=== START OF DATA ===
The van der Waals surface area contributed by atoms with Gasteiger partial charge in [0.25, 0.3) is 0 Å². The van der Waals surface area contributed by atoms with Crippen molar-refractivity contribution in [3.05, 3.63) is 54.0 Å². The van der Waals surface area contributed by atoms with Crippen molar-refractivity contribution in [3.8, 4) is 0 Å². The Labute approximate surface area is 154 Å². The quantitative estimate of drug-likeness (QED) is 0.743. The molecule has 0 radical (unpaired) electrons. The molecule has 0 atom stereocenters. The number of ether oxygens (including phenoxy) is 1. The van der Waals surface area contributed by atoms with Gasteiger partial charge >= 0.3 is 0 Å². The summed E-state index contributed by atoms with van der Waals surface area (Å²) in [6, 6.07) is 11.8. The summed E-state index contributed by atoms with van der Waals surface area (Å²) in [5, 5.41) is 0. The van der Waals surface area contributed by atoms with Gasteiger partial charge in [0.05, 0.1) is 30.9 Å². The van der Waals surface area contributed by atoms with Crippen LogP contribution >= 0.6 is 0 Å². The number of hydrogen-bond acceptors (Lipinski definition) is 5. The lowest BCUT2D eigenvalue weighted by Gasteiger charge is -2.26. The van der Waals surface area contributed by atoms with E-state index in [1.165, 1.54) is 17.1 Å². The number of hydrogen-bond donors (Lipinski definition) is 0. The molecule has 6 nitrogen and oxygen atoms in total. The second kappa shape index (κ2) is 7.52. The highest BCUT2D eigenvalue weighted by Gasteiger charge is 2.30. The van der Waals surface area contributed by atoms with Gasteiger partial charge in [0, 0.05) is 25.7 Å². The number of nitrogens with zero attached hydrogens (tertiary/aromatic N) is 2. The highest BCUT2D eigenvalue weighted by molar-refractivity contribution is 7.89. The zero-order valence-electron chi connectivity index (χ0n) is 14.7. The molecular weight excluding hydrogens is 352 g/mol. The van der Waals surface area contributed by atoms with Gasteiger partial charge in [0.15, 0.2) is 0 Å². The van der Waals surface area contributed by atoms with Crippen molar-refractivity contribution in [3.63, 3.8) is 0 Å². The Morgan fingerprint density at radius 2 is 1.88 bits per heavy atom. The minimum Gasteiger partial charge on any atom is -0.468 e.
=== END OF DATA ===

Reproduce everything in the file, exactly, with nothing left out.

The van der Waals surface area contributed by atoms with Gasteiger partial charge in [0.25, 0.3) is 0 Å². The van der Waals surface area contributed by atoms with Crippen molar-refractivity contribution in [3.05, 3.63) is 54.0 Å². The van der Waals surface area contributed by atoms with Crippen molar-refractivity contribution in [3.8, 4) is 0 Å². The Labute approximate surface area is 154 Å². The quantitative estimate of drug-likeness (QED) is 0.743. The molecule has 0 radical (unpaired) electrons. The molecule has 0 atom stereocenters. The number of ether oxygens (including phenoxy) is 1. The van der Waals surface area contributed by atoms with Gasteiger partial charge >= 0.3 is 0 Å². The summed E-state index contributed by atoms with van der Waals surface area (Å²) in [6, 6.07) is 11.8. The summed E-state index contributed by atoms with van der Waals surface area (Å²) in [5, 5.41) is 0. The van der Waals surface area contributed by atoms with Gasteiger partial charge in [0.05, 0.1) is 30.9 Å². The van der Waals surface area contributed by atoms with Crippen LogP contribution >= 0.6 is 0 Å². The number of hydrogen-bond acceptors (Lipinski definition) is 5. The lowest BCUT2D eigenvalue weighted by Gasteiger charge is -2.26. The van der Waals surface area contributed by atoms with E-state index in [1.165, 1.54) is 17.1 Å². The number of hydrogen-bond donors (Lipinski definition) is 0. The molecule has 6 nitrogen and oxygen atoms in total. The second kappa shape index (κ2) is 7.52. The highest BCUT2D eigenvalue weighted by Gasteiger charge is 2.30. The van der Waals surface area contributed by atoms with Gasteiger partial charge in [0, 0.05) is 25.7 Å². The number of nitrogens with zero attached hydrogens (tertiary/aromatic N) is 2. The highest BCUT2D eigenvalue weighted by molar-refractivity contribution is 7.89. The zero-order valence-electron chi connectivity index (χ0n) is 14.7. The molecular weight excluding hydrogens is 352 g/mol. The van der Waals surface area contributed by atoms with Gasteiger partial charge in [0.15, 0.2) is 0 Å². The van der Waals surface area contributed by atoms with Crippen molar-refractivity contribution in [3.63, 3.8) is 0 Å². The Morgan fingerprint density at radius 2 is 1.88 bits per heavy atom. The minimum Gasteiger partial charge on any atom is -0.468 e.